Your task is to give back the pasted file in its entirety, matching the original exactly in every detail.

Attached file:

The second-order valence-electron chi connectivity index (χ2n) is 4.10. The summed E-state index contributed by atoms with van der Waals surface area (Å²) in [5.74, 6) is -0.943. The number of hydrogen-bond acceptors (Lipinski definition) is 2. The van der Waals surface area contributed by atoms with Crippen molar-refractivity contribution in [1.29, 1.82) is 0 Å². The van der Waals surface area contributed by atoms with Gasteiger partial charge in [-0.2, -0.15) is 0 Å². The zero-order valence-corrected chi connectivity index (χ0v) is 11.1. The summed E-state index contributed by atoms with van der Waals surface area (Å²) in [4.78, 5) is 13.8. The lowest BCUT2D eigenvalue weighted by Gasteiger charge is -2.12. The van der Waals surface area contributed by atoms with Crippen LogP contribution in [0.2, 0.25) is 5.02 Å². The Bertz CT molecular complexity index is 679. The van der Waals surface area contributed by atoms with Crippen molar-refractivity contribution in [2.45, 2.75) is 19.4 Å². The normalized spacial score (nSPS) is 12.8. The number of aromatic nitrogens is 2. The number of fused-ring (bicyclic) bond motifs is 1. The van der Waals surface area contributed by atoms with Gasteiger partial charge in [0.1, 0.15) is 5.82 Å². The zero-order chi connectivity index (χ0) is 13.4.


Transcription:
The second-order valence-electron chi connectivity index (χ2n) is 4.10. The summed E-state index contributed by atoms with van der Waals surface area (Å²) in [5.74, 6) is -0.943. The number of hydrogen-bond acceptors (Lipinski definition) is 2. The van der Waals surface area contributed by atoms with Crippen molar-refractivity contribution in [1.29, 1.82) is 0 Å². The van der Waals surface area contributed by atoms with Gasteiger partial charge in [-0.2, -0.15) is 0 Å². The zero-order valence-corrected chi connectivity index (χ0v) is 11.1. The summed E-state index contributed by atoms with van der Waals surface area (Å²) in [4.78, 5) is 13.8. The lowest BCUT2D eigenvalue weighted by Gasteiger charge is -2.12. The van der Waals surface area contributed by atoms with Crippen LogP contribution in [0.2, 0.25) is 5.02 Å². The Bertz CT molecular complexity index is 679. The van der Waals surface area contributed by atoms with Crippen molar-refractivity contribution in [2.45, 2.75) is 19.4 Å². The normalized spacial score (nSPS) is 12.8. The number of aromatic nitrogens is 2. The number of fused-ring (bicyclic) bond motifs is 1. The van der Waals surface area contributed by atoms with Gasteiger partial charge in [0.1, 0.15) is 5.82 Å². The zero-order chi connectivity index (χ0) is 13.4.